How to Punctuate Dialogue: Spoken, Written, and Telepathic

 speech bubble for dialogue

I know grammar and punctuation aren’t the most interesting or flashy aspects of writing to study, but you must master them if you want your stories to be successful. Good grammar and punctuation both clarify the points you are making and disappear. When done correctly, your readers will pass right over them without pausing. However, when done incorrectly, your reader will become confused by the slew of commas or lack of pauses to differentiate points. Punctuation is especially important in dialogue. Without a consistent dialogue format, your readers will be unable to decipher when your characters are speaking out loud and who is saying what.

 

What Is Standard Dialogue Format?

The simplest way to approach dialogue is to use the standard format readers have come to expect. This involves:

  • Starting a new paragraph each time a new character speaks
  • Indenting paragraphs
  • Using speech tags or character actions to let the reader know who is speaking
  • Enclosing dialogue in quotation marks
  • *Punctuating dialogue within quotation marks like a regular sentence
  • Leaving the font regular (don’t italicize or bold)

Here’s an example of standard dialogue format from Maggie Brydon’s “Bring a She Goat” in Proof: A 30th Street Fiction Anthology:

      “Marissa! What are you doing?” I protested. I thrashed, trying to pull away, but I could barely breathe, and I was off-balance. “What the fuck, Marissa? Help me!”

      “Jody, you’re going to be purified and healed from your homosexual affliction.”

      “What? Like hell I am.” I yelled and tried to kick behind me . . . (54)

Like a stage direction, each time a different character speaks, Brydon begins and indents a new paragraph. Every spoken phrase is bracketed by quotation marks, and the speech tag “I protested” is used to let the reader know which character is speaking. All of these formatting choices come together to set the dialogue apart from the exposition in a way that is pleasing to the eye, so readers know when and who is speaking.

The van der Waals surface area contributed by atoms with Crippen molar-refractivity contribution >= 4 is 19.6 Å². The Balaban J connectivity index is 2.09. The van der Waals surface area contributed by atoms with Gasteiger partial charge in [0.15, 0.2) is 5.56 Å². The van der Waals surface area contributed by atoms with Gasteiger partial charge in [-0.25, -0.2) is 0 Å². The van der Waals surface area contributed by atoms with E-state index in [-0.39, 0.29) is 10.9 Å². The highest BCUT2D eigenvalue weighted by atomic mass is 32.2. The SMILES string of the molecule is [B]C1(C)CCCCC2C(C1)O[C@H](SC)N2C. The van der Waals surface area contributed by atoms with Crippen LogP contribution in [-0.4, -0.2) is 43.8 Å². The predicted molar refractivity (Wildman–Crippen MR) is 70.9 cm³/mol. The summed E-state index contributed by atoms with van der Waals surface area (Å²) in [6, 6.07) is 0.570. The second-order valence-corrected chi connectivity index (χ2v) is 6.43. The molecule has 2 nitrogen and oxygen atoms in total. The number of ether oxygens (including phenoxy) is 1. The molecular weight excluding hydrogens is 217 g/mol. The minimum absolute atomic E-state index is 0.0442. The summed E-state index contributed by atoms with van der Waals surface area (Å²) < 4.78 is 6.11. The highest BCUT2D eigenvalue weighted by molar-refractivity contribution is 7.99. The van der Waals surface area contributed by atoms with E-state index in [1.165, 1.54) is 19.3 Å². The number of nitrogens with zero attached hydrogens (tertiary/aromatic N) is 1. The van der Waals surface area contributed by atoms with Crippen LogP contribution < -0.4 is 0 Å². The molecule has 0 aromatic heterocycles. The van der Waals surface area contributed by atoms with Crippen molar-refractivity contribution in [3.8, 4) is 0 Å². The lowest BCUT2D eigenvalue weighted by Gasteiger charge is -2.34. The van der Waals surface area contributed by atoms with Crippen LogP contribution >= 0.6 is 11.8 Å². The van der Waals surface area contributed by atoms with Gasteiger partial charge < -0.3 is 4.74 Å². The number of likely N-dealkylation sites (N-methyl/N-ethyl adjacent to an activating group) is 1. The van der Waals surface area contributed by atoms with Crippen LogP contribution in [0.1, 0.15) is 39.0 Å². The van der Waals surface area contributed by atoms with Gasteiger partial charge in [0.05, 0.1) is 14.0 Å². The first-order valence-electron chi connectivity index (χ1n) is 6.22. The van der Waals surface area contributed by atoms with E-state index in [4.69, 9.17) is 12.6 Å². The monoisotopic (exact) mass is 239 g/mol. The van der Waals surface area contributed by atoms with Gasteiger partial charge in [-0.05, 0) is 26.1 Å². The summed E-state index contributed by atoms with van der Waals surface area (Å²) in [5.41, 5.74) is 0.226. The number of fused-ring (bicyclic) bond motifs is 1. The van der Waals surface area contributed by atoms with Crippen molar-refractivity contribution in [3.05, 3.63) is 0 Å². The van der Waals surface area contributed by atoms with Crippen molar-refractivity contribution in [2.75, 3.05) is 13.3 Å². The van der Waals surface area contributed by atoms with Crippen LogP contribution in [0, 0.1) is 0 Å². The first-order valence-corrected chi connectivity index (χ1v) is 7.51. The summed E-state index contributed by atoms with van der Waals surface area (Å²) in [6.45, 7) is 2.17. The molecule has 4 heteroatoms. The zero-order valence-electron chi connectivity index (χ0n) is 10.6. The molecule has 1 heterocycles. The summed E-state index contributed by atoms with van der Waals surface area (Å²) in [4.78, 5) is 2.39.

people sitting around a campfire having a dialogue
 

This is the standard way of formatting dialogue because it is visually clear, used in all genres, and creates white space. The new paragraphs, indents, and quotation marks add extra space on the page, which is a relief to the eye. Pages filled from margin to margin with text are exhausting and reminiscent of textbooks (which will give biochemistry majors flashbacks to never-ending pages of tiny text and theories that make their brains hurt). Dialogue, because of its format, is a great way to break pages of text into easier to read chunks. Putting less words on the page also means readers finish that page faster, giving the illusion the story is moving along at a brisker pace.

 

Ending Dialogue Punctuation

Notice there is a star next to how dialogue is punctuated. That is because the way dialogue is punctuated depends on whether or not a speech tag is used. If a line of dialogue would normally end with a period and is followed by a speech tag, the sentence is not technically over, so a comma is used instead of a period. If a line of dialogue is not followed by a speech tag, the usual appropriate punctuation mark is used. Here are some examples::

 looking through glasses at a city represents how dialogue format provides clarity for a reader.

“Time to raise the chamber,” said Umberto as he shuffled to the sink.

“Time to raise the chamber.” Umberto shuffled to the sink.

The first example has a speech tag, so a comma is needed. The second example is two separate sentences, so a period is used.

If the speech tag starts the sentence, a comma is used before the dialogue starts. And if the dialogue occurs in the middle of the sentence, it is bracketed by commas:

Umberto said, “Time to raise the chamber.” He shuffled to the sink.

Umberto said, “Time to raise the chamber,” and shuffled to the sink.

The reason the period is replaced by a comma is for clarification. A reader thinks the sentence is over when they see a period. If it continues after the period, they can be jarred out of the story. By using a comma, writers create a smoother reader experience, so they remain immersed in the story.

The optional exception to these rules are if the dialogue ends in a punctuation mark other than a period, like a question mark. Then the writer can choose to use the question mark or replace it with a comma.

“Why don’t you?” Umberto said and raised a hand.

“Why don’t you,” Umberto said and raised a hand.

Both examples are correct. It is up to you as the writer to decide which one best conveys the point you are expressing through character dialogue. Is the line of dialogue clearly a question or is the question mark needed to show this? Remember, punctuation is all about clarification.

 

When Standard Dialogue Format Won’t Work